The Drought of 2011: What it means to Central Texas trees

For more than a year now we have had only a few inches of rain. Austin and the surrounding areas and even the entire state are experiencing a severe water deficit. And this isn’t getting any better, as harsher watering restrictions come into play.

No relief yet

What this means is that area trees are under serious stress, and likely will be for the foreseeable future, even as we say goodbye to the triple-digit temper- atures of summer. With the increased restrictions, a lot of trees are not getting any sprinkler water or any supplemental water, which means they are in serious trouble.

By the time the drought in 2009 was over, we’d lost hundreds of trees around the area, including scores of trees in Zilker Park. Many trees appeared to be dead, and we were unsure whether they would re-leaf in the spring. For most of 2010 we were removing dead trees, most of which were pecan trees. Additionally, some live oaks, cedar elms and other species also died and had to be removed.

During these extreme, extensive drought periods, trees that do not have additional water, are in exposed, bare soil areas (no mulch over the root zone), or are in areas that get direct sun on the root zone are extremely susceptible to decline. Radiant heat from the street, driveways, patios and other concrete features can further add to stress.

Stress spares no trees

Many trees turn yellow, many wilt and droop, and the canopies appear thinner and less robust. Trees eventually defoliate and die. All trees go into a semi-dormant state to conserve as much water as possible. Small, absorbing roots die, and then grow back when they finally get rain. Trees with higher water requirements such as maples, box elders, cottonwoods, bald cypress, willows, sycamores, catalpas, silver maples and hackberries are generally the first to die if their water supply dries up or they do not get supplemental water. The tougher native trees in water-stressed settings are the next to go.

In 2009, native pecan trees in the hottest, driest areas such as parks and dry south-facing yards died and defoliated by the hundreds. This was not something we’d seen before. We’d just assumed that these native trees were fairly drought tolerant and could handle the hot, dry summers. What we found was that during three months of 100+ degree temperatures with no rain, all bets were off. Many pecans had 50 or more percent canopy dieback, and we spent a great deal of time in 2010 removing the dead limbs in these canopies.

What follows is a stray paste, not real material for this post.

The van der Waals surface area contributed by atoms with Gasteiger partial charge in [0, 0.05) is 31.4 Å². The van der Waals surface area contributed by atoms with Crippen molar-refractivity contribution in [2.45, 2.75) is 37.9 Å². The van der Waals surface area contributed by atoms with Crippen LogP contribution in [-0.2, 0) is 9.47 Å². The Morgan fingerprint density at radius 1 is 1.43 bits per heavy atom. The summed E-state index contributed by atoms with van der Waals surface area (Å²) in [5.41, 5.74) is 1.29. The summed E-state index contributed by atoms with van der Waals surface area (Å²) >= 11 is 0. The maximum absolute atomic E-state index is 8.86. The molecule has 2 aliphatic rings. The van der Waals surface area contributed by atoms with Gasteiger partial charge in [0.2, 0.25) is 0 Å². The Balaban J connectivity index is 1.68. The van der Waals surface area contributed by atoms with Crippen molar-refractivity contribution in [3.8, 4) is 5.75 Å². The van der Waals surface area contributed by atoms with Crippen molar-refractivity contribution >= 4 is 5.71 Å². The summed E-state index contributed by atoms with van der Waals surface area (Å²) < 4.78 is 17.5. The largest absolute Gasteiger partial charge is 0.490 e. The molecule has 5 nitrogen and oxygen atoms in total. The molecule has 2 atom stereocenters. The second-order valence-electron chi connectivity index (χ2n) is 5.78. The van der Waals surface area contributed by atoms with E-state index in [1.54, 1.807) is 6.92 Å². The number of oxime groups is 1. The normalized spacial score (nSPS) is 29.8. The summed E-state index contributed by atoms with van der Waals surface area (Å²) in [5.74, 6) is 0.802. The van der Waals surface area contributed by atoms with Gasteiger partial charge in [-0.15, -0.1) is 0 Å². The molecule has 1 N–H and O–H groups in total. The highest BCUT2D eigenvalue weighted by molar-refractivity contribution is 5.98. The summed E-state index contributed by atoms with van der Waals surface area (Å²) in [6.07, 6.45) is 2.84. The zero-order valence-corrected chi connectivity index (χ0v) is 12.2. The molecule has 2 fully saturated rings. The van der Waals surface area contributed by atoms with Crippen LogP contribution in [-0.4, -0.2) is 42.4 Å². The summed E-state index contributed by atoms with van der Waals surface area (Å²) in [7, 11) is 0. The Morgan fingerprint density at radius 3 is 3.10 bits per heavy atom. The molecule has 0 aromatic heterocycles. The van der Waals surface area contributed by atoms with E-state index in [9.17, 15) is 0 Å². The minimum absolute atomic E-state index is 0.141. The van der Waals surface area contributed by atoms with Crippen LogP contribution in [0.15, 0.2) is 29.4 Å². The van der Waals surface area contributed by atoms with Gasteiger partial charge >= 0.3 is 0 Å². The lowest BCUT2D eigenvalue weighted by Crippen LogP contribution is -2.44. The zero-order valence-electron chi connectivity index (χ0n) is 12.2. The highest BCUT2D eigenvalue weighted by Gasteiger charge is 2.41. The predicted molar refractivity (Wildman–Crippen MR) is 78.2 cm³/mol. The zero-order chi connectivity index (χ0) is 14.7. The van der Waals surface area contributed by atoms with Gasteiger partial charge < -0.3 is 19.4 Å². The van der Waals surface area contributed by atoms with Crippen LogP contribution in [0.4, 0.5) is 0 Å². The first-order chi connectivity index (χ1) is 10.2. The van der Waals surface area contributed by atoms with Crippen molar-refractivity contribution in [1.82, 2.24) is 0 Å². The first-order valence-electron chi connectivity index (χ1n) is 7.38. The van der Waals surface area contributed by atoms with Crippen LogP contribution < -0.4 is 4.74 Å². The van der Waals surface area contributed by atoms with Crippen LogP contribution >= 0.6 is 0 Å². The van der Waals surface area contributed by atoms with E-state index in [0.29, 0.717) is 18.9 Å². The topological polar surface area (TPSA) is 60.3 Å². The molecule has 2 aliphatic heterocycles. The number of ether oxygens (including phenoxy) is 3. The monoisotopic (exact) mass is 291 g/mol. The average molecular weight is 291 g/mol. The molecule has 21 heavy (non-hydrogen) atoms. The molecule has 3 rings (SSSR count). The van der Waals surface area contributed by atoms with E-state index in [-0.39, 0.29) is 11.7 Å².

What you can do to minimize tree stress

So, what can be done?

Water your trees: We recommend that if you are not watering your lawn regularly, you hand water the trees once a week or once every two weeks to help keep them alive. Water only has to get down around 12 inches or so (max) below the surface soil. However, frequency and duration are the important factors during drought summers. The best way to think of it is to mimic rain when you water. Although rainwater is better for trees than chlorinated city water, as it also contains nitrogen, the important thing to note is that it saturates the soil for a prolonged period so the tree can take up enough water to make a difference. If you soak the tree for 15-20 minutes once a week or once every two weeks the frequency will also help.

Protect the root zone: Mulch: A thick layer of mulch, 2-3 inches thick is recommended around the root zone, as far out to the drip line as possible. Mulch helps keep the water in the roots, and also helps insulate the roots from the heat and keeps them cooler. Tree roots are not as deep as many people think. The anchoring woody roots go down typically no more than 2 feet. The small, absorbing roots that are responsible for uptake can typically be found in the top 8-10 inches of soil, in the Austin area they are often much closer to the surface than that.

What to do if damage has occurred

Once severe drought damage has occurred, often the limbs in the upper canopy will die. Once this happens, they will eventually need to be pruned out of the canopy, especially if they are of any size, before they fall. Sometimes we get what we call tip die-back, where smaller diameter twigs die back throughout the canopy. This is often associated with drought conditions, but also with root problems in general.

Water whenever, however you can

Water is obviously the limiting factor. Knowing what species you have and what their water requirements are is also key. Mulching to invigorate the roots and help with water retention is also recommended. Many people I talked to since the last drought had no idea that their trees needed supplemental water. Many people are having to re-think their trees water requirements, and help the trees out a little. It also helps to look up! Is the tree wilting? Losing leaves? Turning yellow? Maybe it’s time to turn on the water!

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